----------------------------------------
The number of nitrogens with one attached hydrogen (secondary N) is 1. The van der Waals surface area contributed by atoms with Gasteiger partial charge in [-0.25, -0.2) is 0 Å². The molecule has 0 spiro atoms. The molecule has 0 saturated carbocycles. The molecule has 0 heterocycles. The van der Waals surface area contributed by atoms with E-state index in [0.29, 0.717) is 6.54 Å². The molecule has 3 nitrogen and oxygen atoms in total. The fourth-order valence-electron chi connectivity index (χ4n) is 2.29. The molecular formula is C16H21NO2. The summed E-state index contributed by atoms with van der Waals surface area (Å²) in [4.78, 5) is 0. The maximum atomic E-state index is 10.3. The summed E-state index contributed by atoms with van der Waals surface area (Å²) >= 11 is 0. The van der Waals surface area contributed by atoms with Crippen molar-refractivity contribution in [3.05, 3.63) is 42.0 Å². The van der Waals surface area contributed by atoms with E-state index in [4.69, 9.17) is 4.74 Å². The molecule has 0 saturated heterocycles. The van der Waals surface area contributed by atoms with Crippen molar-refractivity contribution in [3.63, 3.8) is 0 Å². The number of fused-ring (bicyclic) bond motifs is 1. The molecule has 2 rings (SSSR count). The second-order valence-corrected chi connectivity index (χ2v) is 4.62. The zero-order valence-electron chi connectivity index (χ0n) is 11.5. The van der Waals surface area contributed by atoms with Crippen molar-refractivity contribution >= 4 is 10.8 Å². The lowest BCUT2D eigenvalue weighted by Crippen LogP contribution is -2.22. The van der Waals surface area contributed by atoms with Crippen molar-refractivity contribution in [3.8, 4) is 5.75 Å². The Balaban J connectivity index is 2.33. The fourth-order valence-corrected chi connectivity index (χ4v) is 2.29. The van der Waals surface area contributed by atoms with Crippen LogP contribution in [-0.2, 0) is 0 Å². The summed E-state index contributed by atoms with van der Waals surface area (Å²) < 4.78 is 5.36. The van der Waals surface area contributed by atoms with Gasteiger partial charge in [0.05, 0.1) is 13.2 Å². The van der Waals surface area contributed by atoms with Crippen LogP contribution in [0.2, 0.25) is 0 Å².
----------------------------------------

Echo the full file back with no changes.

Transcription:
The number of nitrogens with one attached hydrogen (secondary N) is 1. The van der Waals surface area contributed by atoms with Gasteiger partial charge in [-0.25, -0.2) is 0 Å². The molecule has 0 spiro atoms. The molecule has 0 saturated carbocycles. The molecule has 0 heterocycles. The van der Waals surface area contributed by atoms with E-state index in [0.29, 0.717) is 6.54 Å². The molecule has 3 nitrogen and oxygen atoms in total. The fourth-order valence-electron chi connectivity index (χ4n) is 2.29. The molecular formula is C16H21NO2. The summed E-state index contributed by atoms with van der Waals surface area (Å²) in [4.78, 5) is 0. The maximum atomic E-state index is 10.3. The summed E-state index contributed by atoms with van der Waals surface area (Å²) >= 11 is 0. The van der Waals surface area contributed by atoms with Crippen molar-refractivity contribution in [3.05, 3.63) is 42.0 Å². The van der Waals surface area contributed by atoms with E-state index in [4.69, 9.17) is 4.74 Å². The molecule has 0 saturated heterocycles. The van der Waals surface area contributed by atoms with Crippen molar-refractivity contribution in [3.63, 3.8) is 0 Å². The number of fused-ring (bicyclic) bond motifs is 1. The molecule has 2 rings (SSSR count). The second-order valence-corrected chi connectivity index (χ2v) is 4.62. The zero-order valence-electron chi connectivity index (χ0n) is 11.5. The van der Waals surface area contributed by atoms with Crippen molar-refractivity contribution >= 4 is 10.8 Å². The lowest BCUT2D eigenvalue weighted by Crippen LogP contribution is -2.22. The van der Waals surface area contributed by atoms with Crippen molar-refractivity contribution in [3.8, 4) is 5.75 Å². The Balaban J connectivity index is 2.33. The fourth-order valence-corrected chi connectivity index (χ4v) is 2.29. The van der Waals surface area contributed by atoms with Crippen LogP contribution in [-0.2, 0) is 0 Å². The summed E-state index contributed by atoms with van der Waals surface area (Å²) < 4.78 is 5.36. The van der Waals surface area contributed by atoms with Gasteiger partial charge in [0.05, 0.1) is 13.2 Å². The van der Waals surface area contributed by atoms with Crippen LogP contribution in [0.2, 0.25) is 0 Å².